As the company grows, specialists in different areas are needed. A Designer/Front End Developer, a Database Administrator, a Middle tier developer and a Technical hands-on lead are needed. The latter must be familiar with all areas and he must decide which areas will be affected by the needed implementation. Of course, as a team they correct each other to keep concepts alive. MVC is easy to understand and hard to enforce. When the build/deployment cycle is slow, people are tempted to "solve" the problem violating the MVC pattern and then maintenance problems arise. The technical lead must respond for those violations.

This post could get really long. A whole book could be written about best practices in all areas and phases of Software Development Lifecycle. That is not the purpose of this document though. Let us concentrate on what a Front End developer must do.

The Front End specialist is the owner of the structure, behavior and format of the rendered output. A browser client program shows a User Interface to the end customer and it is a responsibility of the Front End developer to ensure light markup, resource reuse and caching, rich interaction, accessibility, semantic output and more.

The development framework must give the Front End developer total control from Doctype  to </html> or any other start/close tags of any markup.

Good development frameworks are view Agnostic and most of them can definitely be used as so. However the examples coming out of the box most of the time ignore best practices. They end up being proof of concepts for architects deciding which technology to use and ultimately becoming the core of any future implementation.

Let us face it: while a middle tier developer might need a tool like Dreamweaver, a real designer will not. He is the Front end cook. Then, avoid trying to guess from your framework what is the best possible markup to be rendered. Leave that part to the Designer and just give him a Domain Specific Language he can use to insert content coming from middle tier.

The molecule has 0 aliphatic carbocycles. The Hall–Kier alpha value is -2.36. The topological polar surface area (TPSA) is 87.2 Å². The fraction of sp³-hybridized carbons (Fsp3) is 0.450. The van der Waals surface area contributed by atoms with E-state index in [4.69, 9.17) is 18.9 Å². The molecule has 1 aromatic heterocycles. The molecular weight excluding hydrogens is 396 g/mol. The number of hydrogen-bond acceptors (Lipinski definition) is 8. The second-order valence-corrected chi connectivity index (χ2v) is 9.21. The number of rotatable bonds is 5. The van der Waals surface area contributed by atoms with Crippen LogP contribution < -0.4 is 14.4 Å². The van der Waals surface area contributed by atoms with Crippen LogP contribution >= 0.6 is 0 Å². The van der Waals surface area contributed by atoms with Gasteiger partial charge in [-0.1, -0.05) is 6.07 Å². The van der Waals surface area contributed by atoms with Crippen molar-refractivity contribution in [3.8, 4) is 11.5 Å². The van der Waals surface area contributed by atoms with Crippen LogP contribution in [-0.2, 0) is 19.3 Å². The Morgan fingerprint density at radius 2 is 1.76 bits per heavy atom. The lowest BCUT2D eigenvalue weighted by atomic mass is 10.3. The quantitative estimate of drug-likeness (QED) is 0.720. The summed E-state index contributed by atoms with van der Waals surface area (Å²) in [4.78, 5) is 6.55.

Without serious examples this post will be nothing. Here is an analysis of some (but not all) of the most popular Java View technologies out there.

RichFaces

Let us pick and example from http://www.mastertheboss.com/en/web-interfaces/124-jboss-richfaces-tutorial.html

<%@ taglib uri="http://richfaces.org/a4j" prefix="a4j"%> 
<%@ taglib uri="http://richfaces.org/rich" prefix="rich"%>
<%@ taglib uri="http://java.sun.com/jsf/html" prefix="h"%>
<%@ taglib uri="http://java.sun.com/jsf/core" prefix="f"%>
    <html>
   
<body>  
<f:view>
<h:form>
        
    <div align="center">
       
    <rich:spacer width="1" height="50" />        
    <rich:panel style="width:320px;"> 
        <f:facet name="header">
            <h:outputText value="Login please"></h:outputText>
        </f:facet>
        <h:panelGrid columns="2">
            <h:outputText value="Name: "/>
            <rich:inplaceInput   defaultLabel="Enter username"/>
            <h:outputText value="Email:"/>
            <rich:inplaceInput   defaultLabel="Enter password"/>
              
        </h:panelGrid>
      </rich:panel>
      </div>
  
</h:form>
</f:view>
       
 </body>
</html>

Problems:
* align="center" specifies a layout. Semantic Web dictates markup must specify only intention and never presentation.
* Inline css, no doctype. Performance is affected by both but ultimately cross browser compatibility is hit right up front.